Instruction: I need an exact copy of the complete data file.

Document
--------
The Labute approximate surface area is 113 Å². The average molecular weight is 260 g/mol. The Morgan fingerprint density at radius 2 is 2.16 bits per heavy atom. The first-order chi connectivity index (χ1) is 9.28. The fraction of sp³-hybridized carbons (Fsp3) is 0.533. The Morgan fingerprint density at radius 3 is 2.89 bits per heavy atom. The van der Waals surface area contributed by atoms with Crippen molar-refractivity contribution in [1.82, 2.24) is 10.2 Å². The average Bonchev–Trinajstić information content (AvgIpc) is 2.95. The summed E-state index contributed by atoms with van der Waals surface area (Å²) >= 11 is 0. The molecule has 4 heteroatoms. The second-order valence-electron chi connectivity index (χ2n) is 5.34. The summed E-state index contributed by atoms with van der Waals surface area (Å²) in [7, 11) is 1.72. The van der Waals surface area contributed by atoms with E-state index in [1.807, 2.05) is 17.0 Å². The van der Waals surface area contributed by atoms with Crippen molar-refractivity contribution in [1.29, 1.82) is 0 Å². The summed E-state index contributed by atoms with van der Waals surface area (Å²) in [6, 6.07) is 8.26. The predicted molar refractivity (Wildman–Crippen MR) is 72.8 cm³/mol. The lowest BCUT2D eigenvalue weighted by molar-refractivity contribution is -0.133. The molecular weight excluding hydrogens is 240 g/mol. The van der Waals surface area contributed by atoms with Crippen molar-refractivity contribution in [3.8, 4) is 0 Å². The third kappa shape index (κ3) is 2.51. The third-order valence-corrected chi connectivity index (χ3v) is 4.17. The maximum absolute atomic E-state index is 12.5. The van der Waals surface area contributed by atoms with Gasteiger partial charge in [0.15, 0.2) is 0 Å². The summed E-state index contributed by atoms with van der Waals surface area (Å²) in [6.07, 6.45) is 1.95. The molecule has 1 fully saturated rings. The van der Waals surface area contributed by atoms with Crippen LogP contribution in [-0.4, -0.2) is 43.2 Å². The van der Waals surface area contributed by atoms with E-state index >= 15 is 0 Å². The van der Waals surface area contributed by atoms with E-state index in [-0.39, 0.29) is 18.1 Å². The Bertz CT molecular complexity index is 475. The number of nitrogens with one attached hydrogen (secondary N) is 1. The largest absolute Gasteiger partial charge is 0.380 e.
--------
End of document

The Labute approximate surface area is 113 Å². The average molecular weight is 260 g/mol. The Morgan fingerprint density at radius 2 is 2.16 bits per heavy atom. The first-order chi connectivity index (χ1) is 9.28. The fraction of sp³-hybridized carbons (Fsp3) is 0.533. The Morgan fingerprint density at radius 3 is 2.89 bits per heavy atom. The van der Waals surface area contributed by atoms with Crippen molar-refractivity contribution in [1.82, 2.24) is 10.2 Å². The average Bonchev–Trinajstić information content (AvgIpc) is 2.95. The summed E-state index contributed by atoms with van der Waals surface area (Å²) >= 11 is 0. The molecule has 4 heteroatoms. The second-order valence-electron chi connectivity index (χ2n) is 5.34. The summed E-state index contributed by atoms with van der Waals surface area (Å²) in [7, 11) is 1.72. The van der Waals surface area contributed by atoms with E-state index in [1.807, 2.05) is 17.0 Å². The van der Waals surface area contributed by atoms with Crippen molar-refractivity contribution in [1.29, 1.82) is 0 Å². The summed E-state index contributed by atoms with van der Waals surface area (Å²) in [6, 6.07) is 8.26. The predicted molar refractivity (Wildman–Crippen MR) is 72.8 cm³/mol. The lowest BCUT2D eigenvalue weighted by molar-refractivity contribution is -0.133. The molecular weight excluding hydrogens is 240 g/mol. The van der Waals surface area contributed by atoms with Crippen molar-refractivity contribution in [3.8, 4) is 0 Å². The third kappa shape index (κ3) is 2.51. The third-order valence-corrected chi connectivity index (χ3v) is 4.17. The maximum absolute atomic E-state index is 12.5. The van der Waals surface area contributed by atoms with Gasteiger partial charge in [0.15, 0.2) is 0 Å². The summed E-state index contributed by atoms with van der Waals surface area (Å²) in [6.07, 6.45) is 1.95. The molecule has 1 fully saturated rings. The van der Waals surface area contributed by atoms with Crippen LogP contribution in [-0.4, -0.2) is 43.2 Å². The van der Waals surface area contributed by atoms with E-state index >= 15 is 0 Å². The van der Waals surface area contributed by atoms with E-state index in [-0.39, 0.29) is 18.1 Å². The Bertz CT molecular complexity index is 475. The number of nitrogens with one attached hydrogen (secondary N) is 1. The largest absolute Gasteiger partial charge is 0.380 e.